Friday, October 31, 2014

Genetic Influences on Mental Illness

There is more that contributes to the onset of mental illness besides the factors discussed in last month’s article concerning the brain and mental illness. In addition to looking at the biological origins of brain dysfunction, researchers are looking at another major component -genetics. It is hoped that these studies can lead to the prevention of mental illness and/or devising effective medication.

More than half of our genes are responsible for the development and functioning of our brains. Genes contain instructions that carry the code for the building blocks of our mind and body. Unhappily, things can go awry with this hugely complicated biological process-our forebears may be giving us DNA where critical genes are deleted altogether, or we get too many duplications of them, or some of the genes we get “miscode” proteins-all giving rise to genetic defects which will fundamentally compromise the developing brain.

Some research has identified a substantial overlap in genetic risk for schizophrenia and bipolar illness, caused by sub-microscopic mutations –a risk also shared in autism. A “hotspot” has been detected in a single stretch of genetic code, implicating immune system involvement in these disorders. The largest genetic analysis of this kind to date for bipolar disorder has found that a variation in only two genes causes the imbalance of sodium and calcium in brain cells which may be responsible for this illness.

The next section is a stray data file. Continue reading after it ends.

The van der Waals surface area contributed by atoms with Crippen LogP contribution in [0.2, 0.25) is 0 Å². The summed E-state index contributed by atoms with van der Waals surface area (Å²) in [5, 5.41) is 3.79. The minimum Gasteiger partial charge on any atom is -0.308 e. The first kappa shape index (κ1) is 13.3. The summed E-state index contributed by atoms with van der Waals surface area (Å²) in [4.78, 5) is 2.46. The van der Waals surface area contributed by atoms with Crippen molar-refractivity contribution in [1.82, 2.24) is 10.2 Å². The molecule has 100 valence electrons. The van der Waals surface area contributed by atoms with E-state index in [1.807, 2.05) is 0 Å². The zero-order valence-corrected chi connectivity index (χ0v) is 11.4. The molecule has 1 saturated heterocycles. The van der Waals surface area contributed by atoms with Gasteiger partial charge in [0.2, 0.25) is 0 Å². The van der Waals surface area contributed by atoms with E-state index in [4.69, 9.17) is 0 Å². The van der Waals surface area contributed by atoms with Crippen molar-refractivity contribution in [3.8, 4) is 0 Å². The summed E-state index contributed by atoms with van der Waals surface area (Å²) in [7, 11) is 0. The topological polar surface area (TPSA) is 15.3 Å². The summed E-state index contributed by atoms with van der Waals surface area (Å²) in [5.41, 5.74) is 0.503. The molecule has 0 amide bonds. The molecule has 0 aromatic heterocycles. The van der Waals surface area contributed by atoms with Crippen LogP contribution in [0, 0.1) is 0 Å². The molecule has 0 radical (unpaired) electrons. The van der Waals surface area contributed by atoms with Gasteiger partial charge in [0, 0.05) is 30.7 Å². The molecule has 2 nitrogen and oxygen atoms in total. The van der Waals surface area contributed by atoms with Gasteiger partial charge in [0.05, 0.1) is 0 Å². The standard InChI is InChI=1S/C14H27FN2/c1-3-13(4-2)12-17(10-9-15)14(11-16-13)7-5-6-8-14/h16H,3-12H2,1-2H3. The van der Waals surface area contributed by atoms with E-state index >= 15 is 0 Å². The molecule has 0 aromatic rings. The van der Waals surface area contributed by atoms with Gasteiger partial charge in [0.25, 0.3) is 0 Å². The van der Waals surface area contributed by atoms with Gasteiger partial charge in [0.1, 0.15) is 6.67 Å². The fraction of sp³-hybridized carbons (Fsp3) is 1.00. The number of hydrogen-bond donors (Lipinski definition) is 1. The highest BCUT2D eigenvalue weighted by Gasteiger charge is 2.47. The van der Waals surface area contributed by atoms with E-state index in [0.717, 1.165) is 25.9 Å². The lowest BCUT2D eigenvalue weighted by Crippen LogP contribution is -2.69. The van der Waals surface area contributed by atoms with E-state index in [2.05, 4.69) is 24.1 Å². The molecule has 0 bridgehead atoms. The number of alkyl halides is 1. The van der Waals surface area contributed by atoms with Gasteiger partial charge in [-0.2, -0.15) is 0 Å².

Several studies of schizophrenia identified a wide range of small gene variations, which taken together accounted for 30% of the risk for schizophrenia. A mutation that deleted chunks of DNA increased the risk of schizophrenia eight-fold.

In another startling finding, the studies discovered that the rare occurrence of one extra copy of a gene can cause a sizeable risk for schizophrenia. These micro-deletions can be inherited, but they can also happen spontaneously, which is why some individuals can develop schizophrenia without having any family history of the illness. This could explain why – in spite of the fact that 80% of the risk of schizophrenia is familial - the incidence of schizophrenia remains at 1% of the population even though many people with this illness do not have children.

One of the hottest new areas in brain research is neurogenesis, a still-controversial hypothesis claiming that brain cells can heal, or regenerate. Physical and mental “workouts” are proposed to rejuvenate fatigued brain cells, and even create new ones, while preliminary animal research suggests that anti-depressants and lithium may actually spur development of new cells, and increase neuronal connections in the brain.

Because of research, medication and treatment for mental illness are constantly improving, but there is hope for even more and better.

Now is the time for the reminder: no one is to blame for mental illness any more than a person with mental illness or their family can be blamed for autism, Parkinson’s, epilepsy, diabetes, or other such illnesses.

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